Tuesday, May 29, 2007

The Re-birth of Dinner Dialogues

Eric Hogue has posted this blog at Crosswalk. com. I offer a snippet of it and a link to the rest here because I know this is something we could use in my family, and just maybe in yours as well. We dialogue a great deal, but we really don't have the family sit-down-to-dinner habit. Hubby must have something genetic going on. Neither he nor his brother like to sit down to dinner at home. I know they grew up sitting for dinner, but now that they are grown they are disinclined to it for some reason. We eat late. This is the way I like it, but meetings always start at 7 PM, so it's either eat earlier, or whoever's leaving gets to fend for him- or herself (it's always the latter). I find Mr. Hogue's approach compelling, though. I like his practical suggestions and his offer to regularly post topics for family discussion to keep things going.

Dinner time has been stolen from America's families, it's time to re-capture the once great tradition. I believe one of the best ways to counter act today's cultural decay is recapturing the family 'dinner time' discussions. For this reason alone, I'm stimulating a family tradition by starting a 'Hogue Blog' feature entitled "Dinner Dialogue". Let's be honest, today's family is busy. The traditional dinner hour has been eroded by the pace of life and culture's demands. What was once a valuable time of eating and 'catching up', is now a talent of devouring your food so to make the next appointment.

I want to put some 'meat' back into our family dinners. It starts by getting the family talking again, discussing things that everyone can relate to and have an opinion on. Studies show that families who discuss issues together (communicate), grow together emotionally, spiritually and educationally. Time to put the talking back into dinner time.
Jesus was a big fan of the "Dinner Dialogue".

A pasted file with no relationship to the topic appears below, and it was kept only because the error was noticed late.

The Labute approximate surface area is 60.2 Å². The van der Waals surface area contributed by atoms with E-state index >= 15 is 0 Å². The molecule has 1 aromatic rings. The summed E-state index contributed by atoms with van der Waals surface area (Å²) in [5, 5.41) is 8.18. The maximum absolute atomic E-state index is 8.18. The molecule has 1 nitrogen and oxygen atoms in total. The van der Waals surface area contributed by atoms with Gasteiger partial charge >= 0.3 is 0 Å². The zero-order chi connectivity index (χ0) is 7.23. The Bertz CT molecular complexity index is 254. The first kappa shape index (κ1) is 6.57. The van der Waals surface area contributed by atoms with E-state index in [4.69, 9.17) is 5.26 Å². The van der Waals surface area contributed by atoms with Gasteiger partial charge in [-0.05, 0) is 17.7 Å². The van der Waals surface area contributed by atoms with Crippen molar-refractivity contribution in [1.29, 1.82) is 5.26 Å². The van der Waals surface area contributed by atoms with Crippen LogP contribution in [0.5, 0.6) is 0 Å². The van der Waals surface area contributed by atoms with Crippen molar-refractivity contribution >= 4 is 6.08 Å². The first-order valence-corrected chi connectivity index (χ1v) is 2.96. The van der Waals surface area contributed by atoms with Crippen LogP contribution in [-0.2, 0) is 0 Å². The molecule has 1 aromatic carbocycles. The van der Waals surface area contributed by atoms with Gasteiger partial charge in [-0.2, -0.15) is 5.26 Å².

Jesus used 'meal times' for teaching, parables and challenging discussions. For this reason, I believe the replacing of 'meal time' discussions, or as we'll call them "Dinner Dialogues", are purposed by Creator God. Purpose for the creation of maturity, intellect and ability to apply what we believe as a family to today's post-modern culture.

I'd like to start my series with a few rules:


  1. I totally agree. It's a sad comment on our society that it's a big deal when families CAN eat together.

  2. Yes, I also agree. My husband and I both grew up in families that ate together, and we do the same. To illustrate what a sad world we live in, take the gift we received from my great-aunt about ten years ago. (She's 99 years young right now). She gave me a plate. Attached to it was a note. It said "This is a special plate. Use it for special occasions. If someone has a birthday, promotion, good report card, or any old thing you want to celebrate, let them use the special plate and give them the honor at dinner time. I am giving this to you because you are the only young person in the family who believes in family dinners, and I know that you will use it. Love, Aunt Bernice." :) How sweet is that? The sad part is that her own five grandkids all eat dinner in a drop-into-the-kitchen & grab style, usually not with their families, and usually either on the go, or in front of the tv. We do use that plate! The kids make sure any birthday or special occasion for someone is marked by use of the special plate at all three meals on that day!

  3. Our family has the privilege of eating three meals a day together... HOWEVER, I've been noticing, as the children get older, these meals don't last very long. Sometimes, we're lucky if the kids stay at the table for five minutes! I think these Dinner Dialogues are a great idea.

    I bought a deck of cards a few years ago that has a neat conversation starter on each card. Things like, "What's the most unusual thing you've ever eaten?" Our children have thoroughly enjoyed any conversation we've had as a result of these cards.

    Good post!

    P.S. Thanks for stopping by my blog and leaving a comment! I appreciate it so much.

  4. Growing up my parents always insisted on family meals, which sometimes annoyed me when I just wanted to be on the go. But I am now thankful for those times.


    I think that plate idea is really cool!

  5. we always eat family dinner sans TV, and now that it isa nice outside, we have been eating outside almost daily!


Thanks for posting. I really appreciate it.